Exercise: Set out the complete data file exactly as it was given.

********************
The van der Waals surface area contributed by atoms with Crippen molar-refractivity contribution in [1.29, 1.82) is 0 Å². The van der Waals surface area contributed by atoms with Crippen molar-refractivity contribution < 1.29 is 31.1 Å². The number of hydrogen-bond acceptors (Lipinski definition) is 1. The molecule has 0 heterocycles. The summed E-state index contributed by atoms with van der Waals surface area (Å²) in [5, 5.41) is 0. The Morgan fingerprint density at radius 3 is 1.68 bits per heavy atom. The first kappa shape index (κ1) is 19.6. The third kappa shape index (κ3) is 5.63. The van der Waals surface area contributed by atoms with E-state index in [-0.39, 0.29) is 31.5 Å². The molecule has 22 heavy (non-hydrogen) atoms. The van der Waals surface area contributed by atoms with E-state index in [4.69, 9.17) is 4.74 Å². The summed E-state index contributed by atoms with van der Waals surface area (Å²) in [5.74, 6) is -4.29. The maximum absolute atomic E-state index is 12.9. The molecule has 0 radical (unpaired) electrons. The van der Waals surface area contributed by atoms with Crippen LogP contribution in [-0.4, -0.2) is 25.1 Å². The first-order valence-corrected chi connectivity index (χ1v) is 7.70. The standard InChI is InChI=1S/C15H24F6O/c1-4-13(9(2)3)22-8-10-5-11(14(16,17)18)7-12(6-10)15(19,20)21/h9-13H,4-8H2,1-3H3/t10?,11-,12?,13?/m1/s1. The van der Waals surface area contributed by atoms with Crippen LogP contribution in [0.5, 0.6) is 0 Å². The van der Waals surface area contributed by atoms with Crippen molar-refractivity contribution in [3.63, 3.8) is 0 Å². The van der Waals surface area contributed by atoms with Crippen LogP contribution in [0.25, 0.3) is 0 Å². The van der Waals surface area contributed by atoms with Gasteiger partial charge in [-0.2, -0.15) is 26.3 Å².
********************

The van der Waals surface area contributed by atoms with Crippen molar-refractivity contribution in [1.29, 1.82) is 0 Å². The van der Waals surface area contributed by atoms with Crippen molar-refractivity contribution < 1.29 is 31.1 Å². The number of hydrogen-bond acceptors (Lipinski definition) is 1. The molecule has 0 heterocycles. The summed E-state index contributed by atoms with van der Waals surface area (Å²) in [5, 5.41) is 0. The Morgan fingerprint density at radius 3 is 1.68 bits per heavy atom. The first kappa shape index (κ1) is 19.6. The third kappa shape index (κ3) is 5.63. The van der Waals surface area contributed by atoms with E-state index in [-0.39, 0.29) is 31.5 Å². The molecule has 22 heavy (non-hydrogen) atoms. The van der Waals surface area contributed by atoms with E-state index in [4.69, 9.17) is 4.74 Å². The summed E-state index contributed by atoms with van der Waals surface area (Å²) in [5.74, 6) is -4.29. The maximum absolute atomic E-state index is 12.9. The molecule has 0 radical (unpaired) electrons. The van der Waals surface area contributed by atoms with Crippen LogP contribution in [-0.4, -0.2) is 25.1 Å². The first-order valence-corrected chi connectivity index (χ1v) is 7.70. The standard InChI is InChI=1S/C15H24F6O/c1-4-13(9(2)3)22-8-10-5-11(14(16,17)18)7-12(6-10)15(19,20)21/h9-13H,4-8H2,1-3H3/t10?,11-,12?,13?/m1/s1. The van der Waals surface area contributed by atoms with Crippen LogP contribution in [0.5, 0.6) is 0 Å². The van der Waals surface area contributed by atoms with Crippen molar-refractivity contribution in [3.63, 3.8) is 0 Å². The van der Waals surface area contributed by atoms with Crippen LogP contribution in [0.25, 0.3) is 0 Å². The van der Waals surface area contributed by atoms with Gasteiger partial charge in [-0.2, -0.15) is 26.3 Å².